Friday, 27 June 2014

Pork Adobo

There are basically as many recipes for Philippine adobo it seems as there are cooks of it.

This should actually, for authenticity, be made with palm or coconut vinegar but I couldn’t think where to get some without a special trip to an Asian supermarket so I went with a mix of cider vinegar and white rice vinegar instead. Decent substitutes I trust: I’d seen both used in other recipes online. What I did do was to use a little coconut oil in the frying off of the pork stage as a compromise.

Mine looks ridiculously dark (and that does not a good photo make) - presumably as I’d taken took someone’s (a blogger’s) advice of using dark soy which apparently is closer to Filipino soy than regular. Whether or not that is the case I don’t know but as we already have about 6 different types of soy I thought the bf would balk at the addition of even one more (and a special trip to Chinatown would have been necessary for that also).

Although very tasty I wasn’t 100% happy with this so I will be trying it again and probably tweaking slightly and maybe trying chicken until I’m happy with it. Naturally I’ll report back.

Be aware that this recipe needs to be started ahead of time as it needs to sit overnight.

Pork Adobo
serves 3-4 with rice

550g pork belly slices cut into 1” pieces
45ml cider vinegar
45ml white rice wine vinegar
3 tbsp dark soy sauce
2 tbsp water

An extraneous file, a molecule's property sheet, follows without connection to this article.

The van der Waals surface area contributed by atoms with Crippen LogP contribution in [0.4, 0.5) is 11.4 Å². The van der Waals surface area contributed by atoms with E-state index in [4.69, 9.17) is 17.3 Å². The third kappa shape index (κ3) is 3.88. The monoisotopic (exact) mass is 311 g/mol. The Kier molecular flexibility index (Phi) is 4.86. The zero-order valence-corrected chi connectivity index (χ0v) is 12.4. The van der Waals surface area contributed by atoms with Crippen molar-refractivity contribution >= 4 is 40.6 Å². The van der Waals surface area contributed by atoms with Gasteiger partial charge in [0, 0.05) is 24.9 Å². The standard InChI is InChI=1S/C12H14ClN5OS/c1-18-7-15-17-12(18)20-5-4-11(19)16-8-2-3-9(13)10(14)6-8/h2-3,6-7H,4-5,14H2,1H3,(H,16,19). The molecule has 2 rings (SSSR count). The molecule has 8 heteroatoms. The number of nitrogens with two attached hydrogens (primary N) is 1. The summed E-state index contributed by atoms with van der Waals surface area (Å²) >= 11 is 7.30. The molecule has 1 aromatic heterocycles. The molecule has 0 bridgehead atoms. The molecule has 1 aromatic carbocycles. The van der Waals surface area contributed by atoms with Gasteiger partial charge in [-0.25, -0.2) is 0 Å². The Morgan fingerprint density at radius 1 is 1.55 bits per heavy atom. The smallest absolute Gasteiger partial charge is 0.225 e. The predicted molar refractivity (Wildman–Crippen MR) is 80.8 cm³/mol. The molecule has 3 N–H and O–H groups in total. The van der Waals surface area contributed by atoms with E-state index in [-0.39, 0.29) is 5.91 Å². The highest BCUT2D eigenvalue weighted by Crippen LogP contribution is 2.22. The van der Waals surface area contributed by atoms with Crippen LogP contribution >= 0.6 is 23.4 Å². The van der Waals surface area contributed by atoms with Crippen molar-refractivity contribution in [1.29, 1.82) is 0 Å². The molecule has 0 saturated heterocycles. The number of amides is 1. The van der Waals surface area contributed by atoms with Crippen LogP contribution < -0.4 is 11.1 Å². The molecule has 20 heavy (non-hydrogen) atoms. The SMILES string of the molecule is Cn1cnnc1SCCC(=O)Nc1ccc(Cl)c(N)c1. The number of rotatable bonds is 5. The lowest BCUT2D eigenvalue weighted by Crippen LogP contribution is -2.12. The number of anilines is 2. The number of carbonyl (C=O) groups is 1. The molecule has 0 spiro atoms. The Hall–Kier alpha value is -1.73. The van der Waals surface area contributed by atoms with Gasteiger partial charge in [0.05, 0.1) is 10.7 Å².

6 garlic cloves, left whole & unpeeled but slightly bashed
1-1½ tsp black peppercorns
few grinds freshly ground black pepper
1 bay leaf
1 tbsp coconut oil

Place the pork, vinegars, soy sauce, peppercorns, ground pepper, garlic, and bay leaf in heavy based casserole and toss to combine. Cover and set aside to marinate for at least 30 mins.

Place the pot over a medium high heat & add 120ml water. Bring to a boil.

Skim the foam that rises to the surface, and then reduce to a simmer. Leave to bubble gently uncovered and without stirring for about 20 minutes to allow the vinegar’s acid to cook and mellow. You’lI know when this has happened as it won’t smell as sharp.

At this point turn the heat down to very low, cover and cook until the pork is very tender, about 1 ½ hours.

Check every now and again to ensure that the liquid does not dry up: if it seems like it might just top up with more liquid. In any case taste the sauce after about an hour and if it is too salty or sharp add a little more water.

When the pork is meltingly tender you can, if you like (I did) mash some of the garlic cloves into the sauce.

At this point you need to cool and then pop in the fridge overnight.

The next day bring back to room temperature and then pour the pork into a colander set over a medium bowl: discard the bay leaf, and set the pork and garlic aside.

Return the sauce to the pot and cook over a medium heat until it is reduced to about 100ml (6-7 tbsp). Transfer the sauce to a bowl and set aside.

In the same pot over a medium-high heat add the oil and when hot add the pork and brown all over. This will take about 10 minutes.

Add the reserved garlic and cook, stirring occasionally, for a couple of minutes until the garlic is lightly browned. Stir the sauce back into pot and reduce the heat to medium-low, simmering for about 5 minutes to allow the flavours to meld.

Serve in bowls over Jasmine rice.

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